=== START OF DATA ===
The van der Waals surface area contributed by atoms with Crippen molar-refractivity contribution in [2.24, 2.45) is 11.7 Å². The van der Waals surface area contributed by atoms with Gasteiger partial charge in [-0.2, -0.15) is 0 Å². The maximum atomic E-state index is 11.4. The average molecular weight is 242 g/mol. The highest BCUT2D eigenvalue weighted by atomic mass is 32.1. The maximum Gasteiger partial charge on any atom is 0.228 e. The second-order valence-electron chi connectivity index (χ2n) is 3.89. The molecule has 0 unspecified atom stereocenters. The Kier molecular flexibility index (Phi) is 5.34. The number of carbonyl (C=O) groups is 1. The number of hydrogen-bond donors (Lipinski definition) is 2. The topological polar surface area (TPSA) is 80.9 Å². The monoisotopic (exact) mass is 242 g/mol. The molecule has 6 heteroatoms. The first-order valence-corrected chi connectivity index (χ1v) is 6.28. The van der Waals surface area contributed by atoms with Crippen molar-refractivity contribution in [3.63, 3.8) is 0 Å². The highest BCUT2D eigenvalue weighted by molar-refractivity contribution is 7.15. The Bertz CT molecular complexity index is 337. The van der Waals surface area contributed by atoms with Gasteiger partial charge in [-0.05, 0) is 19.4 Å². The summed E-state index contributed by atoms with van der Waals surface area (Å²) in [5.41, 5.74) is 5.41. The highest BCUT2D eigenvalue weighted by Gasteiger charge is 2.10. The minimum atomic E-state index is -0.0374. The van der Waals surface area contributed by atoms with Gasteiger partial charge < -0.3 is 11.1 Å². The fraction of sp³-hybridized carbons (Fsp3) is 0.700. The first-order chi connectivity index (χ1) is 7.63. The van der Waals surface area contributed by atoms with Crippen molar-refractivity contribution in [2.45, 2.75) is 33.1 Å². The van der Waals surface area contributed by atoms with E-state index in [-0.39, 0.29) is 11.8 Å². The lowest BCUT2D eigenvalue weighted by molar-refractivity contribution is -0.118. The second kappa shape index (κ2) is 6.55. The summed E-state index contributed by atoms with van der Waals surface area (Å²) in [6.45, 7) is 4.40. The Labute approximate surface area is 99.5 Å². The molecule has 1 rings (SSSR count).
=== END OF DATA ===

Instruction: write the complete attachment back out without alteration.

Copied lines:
The van der Waals surface area contributed by atoms with Crippen molar-refractivity contribution in [2.24, 2.45) is 11.7 Å². The van der Waals surface area contributed by atoms with Gasteiger partial charge in [-0.2, -0.15) is 0 Å². The maximum atomic E-state index is 11.4. The average molecular weight is 242 g/mol. The highest BCUT2D eigenvalue weighted by atomic mass is 32.1. The maximum Gasteiger partial charge on any atom is 0.228 e. The second-order valence-electron chi connectivity index (χ2n) is 3.89. The molecule has 0 unspecified atom stereocenters. The Kier molecular flexibility index (Phi) is 5.34. The number of carbonyl (C=O) groups is 1. The number of hydrogen-bond donors (Lipinski definition) is 2. The topological polar surface area (TPSA) is 80.9 Å². The monoisotopic (exact) mass is 242 g/mol. The molecule has 6 heteroatoms. The first-order valence-corrected chi connectivity index (χ1v) is 6.28. The van der Waals surface area contributed by atoms with Crippen molar-refractivity contribution in [3.63, 3.8) is 0 Å². The highest BCUT2D eigenvalue weighted by molar-refractivity contribution is 7.15. The Bertz CT molecular complexity index is 337. The van der Waals surface area contributed by atoms with Gasteiger partial charge in [-0.05, 0) is 19.4 Å². The summed E-state index contributed by atoms with van der Waals surface area (Å²) in [5.41, 5.74) is 5.41. The highest BCUT2D eigenvalue weighted by Gasteiger charge is 2.10. The minimum atomic E-state index is -0.0374. The van der Waals surface area contributed by atoms with Gasteiger partial charge < -0.3 is 11.1 Å². The fraction of sp³-hybridized carbons (Fsp3) is 0.700. The first-order chi connectivity index (χ1) is 7.63. The van der Waals surface area contributed by atoms with Crippen molar-refractivity contribution in [2.45, 2.75) is 33.1 Å². The van der Waals surface area contributed by atoms with E-state index in [-0.39, 0.29) is 11.8 Å². The lowest BCUT2D eigenvalue weighted by molar-refractivity contribution is -0.118. The second kappa shape index (κ2) is 6.55. The summed E-state index contributed by atoms with van der Waals surface area (Å²) in [6.45, 7) is 4.40. The Labute approximate surface area is 99.5 Å². The molecule has 1 rings (SSSR count).